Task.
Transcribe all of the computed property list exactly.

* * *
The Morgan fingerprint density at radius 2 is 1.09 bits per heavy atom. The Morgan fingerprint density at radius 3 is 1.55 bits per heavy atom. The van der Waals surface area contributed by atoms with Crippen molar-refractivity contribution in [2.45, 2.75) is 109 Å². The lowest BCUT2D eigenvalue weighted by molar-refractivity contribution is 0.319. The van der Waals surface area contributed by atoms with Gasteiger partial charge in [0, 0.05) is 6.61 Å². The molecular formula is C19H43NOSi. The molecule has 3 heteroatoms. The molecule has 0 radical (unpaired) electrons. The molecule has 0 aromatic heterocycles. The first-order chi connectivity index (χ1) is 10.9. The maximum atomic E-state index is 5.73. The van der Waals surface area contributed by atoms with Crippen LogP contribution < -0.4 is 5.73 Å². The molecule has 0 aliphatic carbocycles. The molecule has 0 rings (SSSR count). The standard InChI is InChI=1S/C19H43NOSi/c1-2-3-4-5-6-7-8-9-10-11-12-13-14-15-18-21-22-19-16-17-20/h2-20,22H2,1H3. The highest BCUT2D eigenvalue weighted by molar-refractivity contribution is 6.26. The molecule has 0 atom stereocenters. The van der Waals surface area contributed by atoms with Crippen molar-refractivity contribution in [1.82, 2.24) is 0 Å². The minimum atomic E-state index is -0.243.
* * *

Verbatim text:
The Morgan fingerprint density at radius 2 is 1.09 bits per heavy atom. The Morgan fingerprint density at radius 3 is 1.55 bits per heavy atom. The van der Waals surface area contributed by atoms with Crippen molar-refractivity contribution in [2.45, 2.75) is 109 Å². The lowest BCUT2D eigenvalue weighted by molar-refractivity contribution is 0.319. The van der Waals surface area contributed by atoms with Gasteiger partial charge in [0, 0.05) is 6.61 Å². The molecular formula is C19H43NOSi. The molecule has 3 heteroatoms. The molecule has 0 radical (unpaired) electrons. The molecule has 0 aromatic heterocycles. The first-order chi connectivity index (χ1) is 10.9. The maximum atomic E-state index is 5.73. The van der Waals surface area contributed by atoms with Crippen LogP contribution < -0.4 is 5.73 Å². The molecule has 0 aliphatic carbocycles. The molecule has 0 rings (SSSR count). The standard InChI is InChI=1S/C19H43NOSi/c1-2-3-4-5-6-7-8-9-10-11-12-13-14-15-18-21-22-19-16-17-20/h2-20,22H2,1H3. The highest BCUT2D eigenvalue weighted by molar-refractivity contribution is 6.26. The molecule has 0 atom stereocenters. The van der Waals surface area contributed by atoms with Crippen molar-refractivity contribution in [1.82, 2.24) is 0 Å². The minimum atomic E-state index is -0.243.